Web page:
I even made a tasty green-ant tea by dunking nests into a billy of boiling water and straining out the f loaty bits. This had the added benefit of reducing the number of biting green ants in my camp site – something anyone camping in Australia’s north can relate to.
The third issue was that Bertram and Klausmann were hopelessly lost. They could have found their latitude by measuring the angle at which Mintaka – one of the three bright stars of Orion’s Belt – rises or sets. I marked where Mintaka crossed two lengths of string placed parallel to the horizon and compared it with vertical by hanging a rock next to it.
This gave me an angle of 14 degrees. Along this latitude, the only section of Australian coastline with an east-south-east orientation is that of the northern Kimberley, making it clear where I must be.
I hatched an escape plan to the nearest civilisation, which, back in 1932, was the now-abandoned Pago Mission. It was inland and about 90km away over rough terrain, so it made sense to use the raft and sail close along the coast before setting off on foot for the f inal section. I sewed two bathrobes into a sail, as the aviators had done, and watched a massive saltwater
I sewed two bathrobes into a sail…and watched a massive saltwater crocodile cruise past the back of the raft.
crocodile cruise past the back of the raft where it was anchored on the beach. I made a note to remain alert and keep a large pole at hand when on the water.
I still didn’t know if my catamaran idea would work when I hoisted the sails for the f irst time. But to my great relief the raft pulled forward, my beach home for the past week slowly became smaller behind me and I was off.
I sailed along the coast for four days, covering another 70km. The strong winds eased and I made reasonable progress each day. It was diff icult keeping straight with my improvised rudder, but the trade winds helped blow me in the right direction.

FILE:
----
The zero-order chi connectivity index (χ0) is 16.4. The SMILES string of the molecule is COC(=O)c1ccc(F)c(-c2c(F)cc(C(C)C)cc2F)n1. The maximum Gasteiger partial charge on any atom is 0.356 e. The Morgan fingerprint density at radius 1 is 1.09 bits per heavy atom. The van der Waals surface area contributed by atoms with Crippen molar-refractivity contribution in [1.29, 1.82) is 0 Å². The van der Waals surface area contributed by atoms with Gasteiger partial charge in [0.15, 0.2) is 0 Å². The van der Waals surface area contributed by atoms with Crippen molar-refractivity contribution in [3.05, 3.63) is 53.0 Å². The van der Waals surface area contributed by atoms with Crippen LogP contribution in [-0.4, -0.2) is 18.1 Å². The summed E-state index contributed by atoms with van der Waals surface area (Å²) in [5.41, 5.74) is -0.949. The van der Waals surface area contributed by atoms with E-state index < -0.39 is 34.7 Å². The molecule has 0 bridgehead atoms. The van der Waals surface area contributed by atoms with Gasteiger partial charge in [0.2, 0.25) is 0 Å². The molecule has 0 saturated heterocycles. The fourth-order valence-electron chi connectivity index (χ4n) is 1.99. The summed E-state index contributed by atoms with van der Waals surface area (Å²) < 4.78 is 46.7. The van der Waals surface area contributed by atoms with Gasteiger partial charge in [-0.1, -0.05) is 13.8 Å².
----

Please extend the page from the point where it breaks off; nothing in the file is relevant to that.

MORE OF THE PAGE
I’d taken three camera drones with me to capture both video and still images of my journey – and any encounters with crocs – from the air, and hand-launched them from the raft each day. It was dangerous with the spinning blades, so I always wore my aviator hat and goggles to protect my face. Plenty of people have needed surgery to faces and fingers when catching drones on dry land in calm conditions, so it was always a relief to get them safely back on deck.
Anchoring at one point, a few days later, a large croc approached, so I dropped everything and picked up the pole I kept handy for such occasions. The reptile dived below at close range and didn’t reappear, so I disembarked gingerly, trusty pole at the ready. During a midday stop on another day, I looked for the cave where Bertram and Klausmann had finally given up hope after repeated attempts to sail and trek out. They had waited out their last days before their rescue in a sandstone cavern overlooking the waves.
I eventually found it using Bertram’s book and notes taken from the WA Maritime Museum, in Fremantle. Sitting down and looking out to sea from the cave, I felt a link with these two brave airmen, despite the 85 years separating us. A lack of food and extreme isolation amplifies emotions and sharing similar circumstances with them channelled my empathy.
I later interviewed a direct descendant of the rescuers, Matthew Waina – a Balanggarra man who lives in Kalumburu. His account, passed to him long ago by elderly relatives, precisely matches the aviators’ story after 85 years, a testament to the accuracy of Aboriginal oral history.
One afternoon, towards the end of my voyage, a bunch of small tourist boats appeared out of nowhere, and when I rounded the next cape I found the mothership, True North. Its chopper